Saturday, July 30, 2005

A lot of nothing but hot air from Murphy's expresions without doing all the homework!

Tom Murphy and I have something in common. We both are gambling skpetics. However, Murphy liet the city spiral downward so that the only way we could come back to life was with a gambling bill.
City leaders advised on slots gambling, its impact 'I am a gaming skeptic,' said Murphy, as he left an hour into Lendler's three-hour talk. 'I think it will have consequences to the city both positive and negative, and it's important to understand that now.'

Too bad Murphy didn't leave after one term into his three term stint.

2 comments:

Anonymous said...

City leaders advised on slots gambling, its impact

Friday, July 29, 2005
By Rich Lord, Pittsburgh Post-Gazette

Picture the opulent Bellagio Las Vegas casino, its 14 rows of windows overlooking illuminated arcs of water leaping from a shimmering desert pond.

Now conjure some of West Virginia's stout, aesthetically modest slot machine halls.

A consultant who met yesterday with the Pittsburgh Gaming Task Force suggested that the city won't get the former but can aim for something snazzier than the latter.

"You can hope for something more than a Home Depot with a parking lot," said Jennifer K. Lendler, a gambling industry veteran retained by the task force.

The task force has been charged by Mayor Tom Murphy with studying the potential impact of the slots casino slated for Pittsburgh.

Lendler said casino operators want their facilities to "generate excitement," but always watch the bottom line. "Design is not always high on the list" of priorities, she said.

Casino companies look first at access -- how quickly patrons can get in, park and get out.

If city planners want to encourage the developer to put up an attractive building in a favorable spot likely to have a positive economic impact, they'll have location working for them, she said. Pittsburgh is a major metropolitan area close to gambling-free Ohio, so casino operators may be willing to spend money to make a splash here.

Working against any Bellagio dreams, though, is a state law siphoning more than half of slots revenues to state, county and municipal governments, she said.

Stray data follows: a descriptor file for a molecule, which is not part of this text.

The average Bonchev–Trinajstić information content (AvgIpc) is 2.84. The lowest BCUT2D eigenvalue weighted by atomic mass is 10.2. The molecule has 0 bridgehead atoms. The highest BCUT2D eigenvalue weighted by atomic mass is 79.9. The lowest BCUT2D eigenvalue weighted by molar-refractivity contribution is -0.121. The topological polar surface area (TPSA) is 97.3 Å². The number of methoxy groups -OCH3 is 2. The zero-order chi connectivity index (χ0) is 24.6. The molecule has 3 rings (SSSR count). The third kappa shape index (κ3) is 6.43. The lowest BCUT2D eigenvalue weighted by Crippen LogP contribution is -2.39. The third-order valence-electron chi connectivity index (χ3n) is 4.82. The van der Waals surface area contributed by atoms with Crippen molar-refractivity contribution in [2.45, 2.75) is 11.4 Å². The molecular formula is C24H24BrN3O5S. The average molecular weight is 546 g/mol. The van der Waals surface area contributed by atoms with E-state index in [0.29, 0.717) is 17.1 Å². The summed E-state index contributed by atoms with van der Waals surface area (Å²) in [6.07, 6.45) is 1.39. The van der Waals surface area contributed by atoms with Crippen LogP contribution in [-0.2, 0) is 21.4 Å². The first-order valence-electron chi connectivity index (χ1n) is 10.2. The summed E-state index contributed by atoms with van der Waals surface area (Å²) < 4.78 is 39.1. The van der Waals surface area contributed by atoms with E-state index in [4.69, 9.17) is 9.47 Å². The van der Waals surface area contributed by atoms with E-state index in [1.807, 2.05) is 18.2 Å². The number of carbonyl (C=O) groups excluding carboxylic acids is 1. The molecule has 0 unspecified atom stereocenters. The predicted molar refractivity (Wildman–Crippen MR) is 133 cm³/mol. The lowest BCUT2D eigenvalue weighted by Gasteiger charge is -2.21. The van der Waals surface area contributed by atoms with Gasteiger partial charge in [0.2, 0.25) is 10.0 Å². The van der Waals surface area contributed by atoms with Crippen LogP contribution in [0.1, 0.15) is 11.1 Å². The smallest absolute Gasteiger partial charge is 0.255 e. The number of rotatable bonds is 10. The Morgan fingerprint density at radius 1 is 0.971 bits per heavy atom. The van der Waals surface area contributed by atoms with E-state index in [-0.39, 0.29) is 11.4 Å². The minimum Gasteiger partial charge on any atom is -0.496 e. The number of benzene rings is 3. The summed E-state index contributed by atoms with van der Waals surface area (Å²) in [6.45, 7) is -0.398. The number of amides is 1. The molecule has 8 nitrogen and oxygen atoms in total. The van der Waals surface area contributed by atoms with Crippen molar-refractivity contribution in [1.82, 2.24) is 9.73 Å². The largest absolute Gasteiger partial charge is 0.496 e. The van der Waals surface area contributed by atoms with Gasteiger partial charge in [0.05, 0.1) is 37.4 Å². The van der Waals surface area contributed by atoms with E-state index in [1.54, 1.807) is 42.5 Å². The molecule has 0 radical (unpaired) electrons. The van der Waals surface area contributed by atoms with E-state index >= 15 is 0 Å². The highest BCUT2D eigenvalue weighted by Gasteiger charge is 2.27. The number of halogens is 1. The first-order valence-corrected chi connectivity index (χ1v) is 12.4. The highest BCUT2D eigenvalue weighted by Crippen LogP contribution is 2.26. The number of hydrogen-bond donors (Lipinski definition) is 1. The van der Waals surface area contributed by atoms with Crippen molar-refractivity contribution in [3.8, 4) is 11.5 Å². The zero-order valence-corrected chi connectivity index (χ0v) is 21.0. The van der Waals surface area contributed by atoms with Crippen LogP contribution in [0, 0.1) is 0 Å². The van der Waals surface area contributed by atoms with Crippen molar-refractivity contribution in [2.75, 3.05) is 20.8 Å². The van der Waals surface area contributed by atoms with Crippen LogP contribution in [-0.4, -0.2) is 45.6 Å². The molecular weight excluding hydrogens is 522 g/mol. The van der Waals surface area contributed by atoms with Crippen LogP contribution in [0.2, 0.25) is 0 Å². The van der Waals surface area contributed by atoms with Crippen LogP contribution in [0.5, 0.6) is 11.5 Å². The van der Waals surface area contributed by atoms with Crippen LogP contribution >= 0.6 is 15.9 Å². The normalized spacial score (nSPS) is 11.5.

In most Midwestern states, casino operators pay 20 percent to 25 percent of the house's take to the tax man, Lendler said.

"The most fantastical designs, not surprisingly, exist in the markets with the lowest tax rates," she said.

Lendler said a Pittsburgh slots parlor might resemble in size a trio of casinos in Detroit.

There, the operators each have 100,000 square feet of gambling space on a single level, at least 4,000 parking spaces in attached garages, 400-room hotels, conference centers and restaurants. One of the three Detroit facilities is crammed onto 7.5 acres, but the others take up 25 acres.

Sites considered contenders for a casino in Pittsburgh range from four acres near PNC Park on the North Shore to 635 acres in the city's Hays section.

Task force members asked whether it would be better to encourage would-be casino developers to tout the merits of competing locations, or choose a single, city-controlled site and hold a design competition. Lendler said she has seen both models work.

Casinos can spur development around them, she said, "but it's no slam-dunk." A casino in an obscure location won't attract other businesses, and sometimes it takes tax breaks to create spin-off development, she said.

A June ruling by the state Supreme Court gave municipalities the right to regulate casino locations and designs.

Lendler cautioned against putting excessive restrictions on casinos.

"To the extent that a cooperative relationship can be established early on, oh boy, I can't emphasize that enough," she said.

Lendler will continue to work for the task force, funded by the Heinz Endowments, Stadium Authority, Sports & Exhibition Authority and the city's Urban Redevelopment Authority. She'll study the likely profits from a casino here, and advise on how to negotiate with giant gambling companies like Harrah's Entertainment, for which she worked as a manager for seven years.

Though just two dozen people attended yesterday's meeting, the roster hinted at the interest in eyeing gambling's coming carefully.

Mayor Murphy, Allegheny County Councilman Dave Fawcett and city Councilman Sala Udin attended. State Sen. Jim Ferlo, Democratic mayoral nominee Bob O'Connor, the Allegheny Conference on Community Development, Pittsburgh Building Trades Council and University of Pittsburgh were represented.

Lendler painted a relentlessly positive picture of gambling, begging off questions about its social impacts and saying she hasn't "seen a lot of economic negatives" in cities that have embraced it.

Neighboring restaurants and entertainment options tend to benefit from gambling's arrival, she said, because it pulls in visitors.

At least one attendee wasn't completely swayed.

"I am a gaming skeptic," said Murphy, as he left an hour into Lendler's three-hour talk. "I think it will have consequences to the city both positive and negative, and it's important to understand that now."

(Rich Lord can be reached at rlord@post-gazette.com or 412-263-1542.)

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